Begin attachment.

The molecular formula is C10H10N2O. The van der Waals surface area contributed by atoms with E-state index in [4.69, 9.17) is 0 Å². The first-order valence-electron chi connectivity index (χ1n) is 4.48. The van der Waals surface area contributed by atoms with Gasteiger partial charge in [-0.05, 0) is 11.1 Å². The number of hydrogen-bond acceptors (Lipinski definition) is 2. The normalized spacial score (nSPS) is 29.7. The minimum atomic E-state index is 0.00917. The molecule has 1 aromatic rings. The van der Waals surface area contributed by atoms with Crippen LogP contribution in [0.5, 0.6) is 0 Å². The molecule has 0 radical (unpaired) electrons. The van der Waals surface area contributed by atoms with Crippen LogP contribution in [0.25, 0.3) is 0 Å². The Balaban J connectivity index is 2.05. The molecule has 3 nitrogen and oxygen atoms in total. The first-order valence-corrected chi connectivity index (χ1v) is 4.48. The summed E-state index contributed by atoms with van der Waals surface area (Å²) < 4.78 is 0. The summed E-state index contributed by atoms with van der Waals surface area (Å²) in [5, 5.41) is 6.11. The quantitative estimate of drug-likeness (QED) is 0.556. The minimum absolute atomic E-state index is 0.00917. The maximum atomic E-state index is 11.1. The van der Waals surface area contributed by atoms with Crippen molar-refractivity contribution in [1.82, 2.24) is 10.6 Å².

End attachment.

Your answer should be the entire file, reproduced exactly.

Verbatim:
The molecular formula is C10H10N2O. The van der Waals surface area contributed by atoms with E-state index in [4.69, 9.17) is 0 Å². The first-order valence-electron chi connectivity index (χ1n) is 4.48. The van der Waals surface area contributed by atoms with Gasteiger partial charge in [-0.05, 0) is 11.1 Å². The number of hydrogen-bond acceptors (Lipinski definition) is 2. The normalized spacial score (nSPS) is 29.7. The minimum atomic E-state index is 0.00917. The molecule has 1 aromatic rings. The van der Waals surface area contributed by atoms with Crippen LogP contribution in [0.5, 0.6) is 0 Å². The molecule has 0 radical (unpaired) electrons. The van der Waals surface area contributed by atoms with Crippen LogP contribution in [0.25, 0.3) is 0 Å². The Balaban J connectivity index is 2.05. The molecule has 3 nitrogen and oxygen atoms in total. The first-order valence-corrected chi connectivity index (χ1v) is 4.48. The summed E-state index contributed by atoms with van der Waals surface area (Å²) < 4.78 is 0. The summed E-state index contributed by atoms with van der Waals surface area (Å²) in [5, 5.41) is 6.11. The quantitative estimate of drug-likeness (QED) is 0.556. The minimum absolute atomic E-state index is 0.00917. The maximum atomic E-state index is 11.1. The van der Waals surface area contributed by atoms with Crippen molar-refractivity contribution in [1.82, 2.24) is 10.6 Å².